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bv vs v
ōbv ‘cage’
ōv ‘banana’
ts vs dz vs c
ģts ‘male [as of beetles etc]’
ķdz ‘testicle’
ķc ‘jackal’
c vs ch vs dz vs j
ōc ‘stone’
ohģ ‘to knit’
ōdz ‘water’
ōj ‘globe ; earth ; world’
s vs z vs h vs š vs
ōs ‘wood’
z ‘spin [vt]’
ōh ‘powder’
kš ‘place with tropical/warm weather’
‘be good’
m vs n vs ŋ
ō ‘female genital’
[kōsō] kōnō ‘suffering due to ill-health’
ōŋņ ‘orang-outang’
l vs r
ōlō ‘song’
ōrŏ ‘basket, fairly long and made of bamboo or crane carrying used by all - men, women and children’
w  vs y
‘habitual aspect marker’
‘1. be good 2. be great’
ką ‘glory’

Syllabic Consonant
Consonants could be syllabic. The most common example is that of the bilabial stop [b] the syllabicised version of [bi] the choice mood marker.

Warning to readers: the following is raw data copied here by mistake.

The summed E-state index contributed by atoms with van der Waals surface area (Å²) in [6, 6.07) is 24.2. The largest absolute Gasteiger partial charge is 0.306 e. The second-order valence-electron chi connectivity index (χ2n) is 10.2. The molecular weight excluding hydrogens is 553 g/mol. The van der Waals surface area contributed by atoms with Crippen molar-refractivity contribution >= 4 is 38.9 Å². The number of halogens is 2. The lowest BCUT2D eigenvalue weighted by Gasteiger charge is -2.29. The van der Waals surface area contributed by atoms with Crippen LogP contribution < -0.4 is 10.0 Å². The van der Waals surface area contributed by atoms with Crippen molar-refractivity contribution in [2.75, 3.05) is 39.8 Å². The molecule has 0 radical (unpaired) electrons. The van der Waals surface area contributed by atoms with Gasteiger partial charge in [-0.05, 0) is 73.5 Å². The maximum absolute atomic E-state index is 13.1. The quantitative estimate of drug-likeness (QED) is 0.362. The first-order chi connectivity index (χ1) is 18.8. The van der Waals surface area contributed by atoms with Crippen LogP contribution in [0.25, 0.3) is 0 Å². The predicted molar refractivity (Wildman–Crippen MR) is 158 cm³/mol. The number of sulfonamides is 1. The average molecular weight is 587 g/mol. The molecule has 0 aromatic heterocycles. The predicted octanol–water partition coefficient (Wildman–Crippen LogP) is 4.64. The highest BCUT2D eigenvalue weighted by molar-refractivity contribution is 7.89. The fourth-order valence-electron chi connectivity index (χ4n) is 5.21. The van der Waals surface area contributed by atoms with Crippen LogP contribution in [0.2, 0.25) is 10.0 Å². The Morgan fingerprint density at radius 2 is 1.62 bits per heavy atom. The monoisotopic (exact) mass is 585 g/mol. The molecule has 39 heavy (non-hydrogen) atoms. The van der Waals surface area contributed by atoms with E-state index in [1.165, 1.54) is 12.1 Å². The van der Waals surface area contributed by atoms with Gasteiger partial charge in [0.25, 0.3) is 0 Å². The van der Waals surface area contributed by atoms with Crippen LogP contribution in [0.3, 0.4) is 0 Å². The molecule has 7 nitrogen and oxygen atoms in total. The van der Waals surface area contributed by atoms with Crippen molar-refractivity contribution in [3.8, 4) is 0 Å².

ai to a b le ‘I choose to eat’
  to a b le  
ai to ma b le ‘I choose not to eat’
  to ma b le  

Additional Phonetic Material
     This section presents sets of words for pronunciation practice. We have, in the
preceding section, discussed, how Mao Naga sounds are produced. The following exercises will further help the learner differentiate the different tones and sounds and produce them as precisely as a second language learner possibly could.
2.5.1. Tones

Given below are examples of each individual tone. This is followed by a minimal set of all four tones to be practised with one tone as constant in a frame which has each of the four tones as the second component.
High tone [ó]
‘1.  cut hair Naga style
  2. feed animals while rearing
  3. cut off the top of a gourd so as to convert it into a container’
ōs   ‘swamp ; marsh’
ōc   ‘1.speech      2. case 3. tools’
ōv   ‘banana leaf’
nįnį   ‘baby’
ō   ‘place ; seat’
ś   ‘gaze [n]’
pģh   ‘grass, single and fairly tall’
ōkrķ   ‘odor ; smell’

Lower High tone [v]
hǔ ‘sing while working’


‘human male’






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